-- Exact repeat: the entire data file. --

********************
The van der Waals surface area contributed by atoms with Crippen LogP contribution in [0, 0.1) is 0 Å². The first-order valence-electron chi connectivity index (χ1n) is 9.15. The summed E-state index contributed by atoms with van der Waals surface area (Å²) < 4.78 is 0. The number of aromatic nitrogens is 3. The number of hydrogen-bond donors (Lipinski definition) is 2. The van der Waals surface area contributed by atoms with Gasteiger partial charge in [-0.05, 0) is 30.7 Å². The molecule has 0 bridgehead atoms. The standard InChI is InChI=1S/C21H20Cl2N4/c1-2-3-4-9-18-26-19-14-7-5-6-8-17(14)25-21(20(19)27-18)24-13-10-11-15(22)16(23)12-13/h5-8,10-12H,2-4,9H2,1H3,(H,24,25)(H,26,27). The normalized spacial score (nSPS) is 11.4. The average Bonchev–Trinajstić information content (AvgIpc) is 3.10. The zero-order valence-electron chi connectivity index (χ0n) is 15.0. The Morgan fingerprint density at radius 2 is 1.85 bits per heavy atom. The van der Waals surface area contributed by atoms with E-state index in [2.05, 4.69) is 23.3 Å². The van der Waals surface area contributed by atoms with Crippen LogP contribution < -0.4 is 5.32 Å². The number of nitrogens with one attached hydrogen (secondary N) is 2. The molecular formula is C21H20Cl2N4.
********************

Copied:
The van der Waals surface area contributed by atoms with Crippen LogP contribution in [0, 0.1) is 0 Å². The first-order valence-electron chi connectivity index (χ1n) is 9.15. The summed E-state index contributed by atoms with van der Waals surface area (Å²) < 4.78 is 0. The number of aromatic nitrogens is 3. The number of hydrogen-bond donors (Lipinski definition) is 2. The van der Waals surface area contributed by atoms with Gasteiger partial charge in [-0.05, 0) is 30.7 Å². The molecule has 0 bridgehead atoms. The standard InChI is InChI=1S/C21H20Cl2N4/c1-2-3-4-9-18-26-19-14-7-5-6-8-17(14)25-21(20(19)27-18)24-13-10-11-15(22)16(23)12-13/h5-8,10-12H,2-4,9H2,1H3,(H,24,25)(H,26,27). The normalized spacial score (nSPS) is 11.4. The average Bonchev–Trinajstić information content (AvgIpc) is 3.10. The zero-order valence-electron chi connectivity index (χ0n) is 15.0. The Morgan fingerprint density at radius 2 is 1.85 bits per heavy atom. The van der Waals surface area contributed by atoms with E-state index in [2.05, 4.69) is 23.3 Å². The van der Waals surface area contributed by atoms with Crippen LogP contribution < -0.4 is 5.32 Å². The number of nitrogens with one attached hydrogen (secondary N) is 2. The molecular formula is C21H20Cl2N4.